In Berry v. ARS National Services, Inc., 2015 WL 9315993, at *3 (E.D.Pa., 2015), Judge Restrepo extended the Douglass decision beyond account numbers to include barcodes being visible on dunning letter envelopes as well.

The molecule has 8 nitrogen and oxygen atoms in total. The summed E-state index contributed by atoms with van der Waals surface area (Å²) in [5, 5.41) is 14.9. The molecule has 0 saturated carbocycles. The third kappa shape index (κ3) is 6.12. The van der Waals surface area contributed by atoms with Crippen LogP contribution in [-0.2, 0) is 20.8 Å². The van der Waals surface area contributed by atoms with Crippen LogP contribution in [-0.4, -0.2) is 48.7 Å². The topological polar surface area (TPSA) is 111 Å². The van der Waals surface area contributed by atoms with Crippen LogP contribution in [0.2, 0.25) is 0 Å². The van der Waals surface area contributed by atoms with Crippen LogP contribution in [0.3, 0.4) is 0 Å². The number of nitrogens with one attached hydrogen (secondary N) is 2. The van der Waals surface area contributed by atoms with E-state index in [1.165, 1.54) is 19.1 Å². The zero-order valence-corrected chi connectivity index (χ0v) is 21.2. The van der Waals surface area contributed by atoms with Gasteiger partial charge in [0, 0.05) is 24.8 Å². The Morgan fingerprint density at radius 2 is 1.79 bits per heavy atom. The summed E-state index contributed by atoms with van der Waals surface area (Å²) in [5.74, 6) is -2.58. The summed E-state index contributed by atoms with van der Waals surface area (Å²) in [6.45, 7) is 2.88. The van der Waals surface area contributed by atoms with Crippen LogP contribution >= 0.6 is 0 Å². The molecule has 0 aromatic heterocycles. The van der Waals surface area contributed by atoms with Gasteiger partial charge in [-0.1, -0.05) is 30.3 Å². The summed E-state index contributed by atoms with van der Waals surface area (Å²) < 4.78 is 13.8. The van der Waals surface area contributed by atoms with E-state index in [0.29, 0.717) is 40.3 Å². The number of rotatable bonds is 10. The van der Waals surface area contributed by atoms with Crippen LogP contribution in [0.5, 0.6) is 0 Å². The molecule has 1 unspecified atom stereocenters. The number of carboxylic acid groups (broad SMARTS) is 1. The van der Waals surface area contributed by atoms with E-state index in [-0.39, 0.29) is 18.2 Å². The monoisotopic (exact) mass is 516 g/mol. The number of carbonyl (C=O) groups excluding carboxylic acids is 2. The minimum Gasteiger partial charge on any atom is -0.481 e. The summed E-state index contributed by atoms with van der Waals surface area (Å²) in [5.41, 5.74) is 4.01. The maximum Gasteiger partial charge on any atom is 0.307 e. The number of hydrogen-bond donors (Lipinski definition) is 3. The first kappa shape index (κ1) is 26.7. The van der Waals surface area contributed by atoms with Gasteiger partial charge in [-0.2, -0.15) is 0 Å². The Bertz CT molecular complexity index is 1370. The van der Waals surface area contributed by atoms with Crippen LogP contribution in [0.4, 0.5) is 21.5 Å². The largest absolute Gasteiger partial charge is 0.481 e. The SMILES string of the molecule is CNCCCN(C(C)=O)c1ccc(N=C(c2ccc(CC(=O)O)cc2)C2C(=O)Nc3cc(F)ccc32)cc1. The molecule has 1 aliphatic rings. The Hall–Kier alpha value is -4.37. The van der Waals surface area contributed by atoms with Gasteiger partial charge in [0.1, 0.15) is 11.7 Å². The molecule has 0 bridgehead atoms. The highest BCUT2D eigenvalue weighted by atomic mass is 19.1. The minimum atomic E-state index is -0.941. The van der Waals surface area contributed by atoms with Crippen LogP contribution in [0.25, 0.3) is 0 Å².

Initially, it is noted that in Douglass, the Third Circuit held that “§ 1692f(8)’s prohibition on language and symbols applies to markings that are visible through a transparent window of an envelope,” see Douglas, 765 F.3d at 302, and further, that disclosure of a consumer’s account number violates the FDCPA, id. at 302-03. In particular, the Third Circuit found that the defendant’s disclosure of the plaintiff’s account number implicated “a core concern animating the FDCPA – the invasion of privacy.” Id. at 303. . . . Significantly, our Court of Appeals found the relevant statute “not only proscribes potentially harassing and embarrassing language, but also protects consumers’ identifying information.” Id. To the extent that defendant argues that a barcode in particular is a benign symbol, that argument is also without merit. In Styer v. Professional Medical Management, Inc., 2015 WL 4394032 (M.D. Pa. July 15, 2015), and Kostik v. ARS National Services, Inc., 2015 WL 4478765 (M.D. Pa. July 22, 2015), the defendants made the identical arguments raised here – that the barcodes, which when electronically scanned revealed the plaintiffs’ respective account numbers, were benign symbols and therefore their presence on an envelope was not prohibited by the FDCPA, and also that imposing liability due to possible illegal action by a third party was “inappropriate.” Id. at *3; Styer, 2015 WL 4394032, at *3-4. The Court in both cases held that even “[a]ssuming, without deciding, that a benign symbol exception was adopted and applied to [these] circumstances, the [barcode] would still be a violation of the FDCPA because it is not a benign symbol.” Id. at *8; see Kostik, 2015 WL 4478765, at *7 (citing Styer). . . . Accordingly, even assuming, without deciding, that a benign symbol exception was adopted and applied to these circumstances, the barcode would still be a violation of the FDCPA because it is not a benign symbol. See id. at *8; see also Link v. ARS Nat’l Servs., 2015 WL 8271651 (W.D. Pa. Dec. 8, 2015); Pirrone v. NCO Fin. Systs., Inc., 2015 WL 7766393, *1 (E.D. Pa. Nov. 30, 2015); Park v. ARS Nat’l Servs., Inc., 2015 WL 6579686, *4 (D. N.J. Oct. 30, 2015); Kostik, 2015 WL 4478765, at *7. . . .Put simply, section 1692f’s clear prohibition against “any language or symbol” on an envelope, see 15 U.S.C. § 1692f(8) (emph. added), includes barcodes which can “be easily scanned by anyone with a smartphone,” see Pls.’ Compls. ¶ 14. This determination is consistent with our Court of Appeals’ reminder that the FDCPA is remedial legislation which is to be broadly construed in order to give full effect to the purpose of preventing abusive debt collection practices which lead to “invasions of individual privacy.” See Douglass, 765 F.3d at 301-02 (citing § 1692(a) and (e)). Since disclosure of a barcode under the circumstances alleged in plaintiffs’ Complaints states a violation of the FDCPA, defendant’s motions for judgment on the pleadings are denied.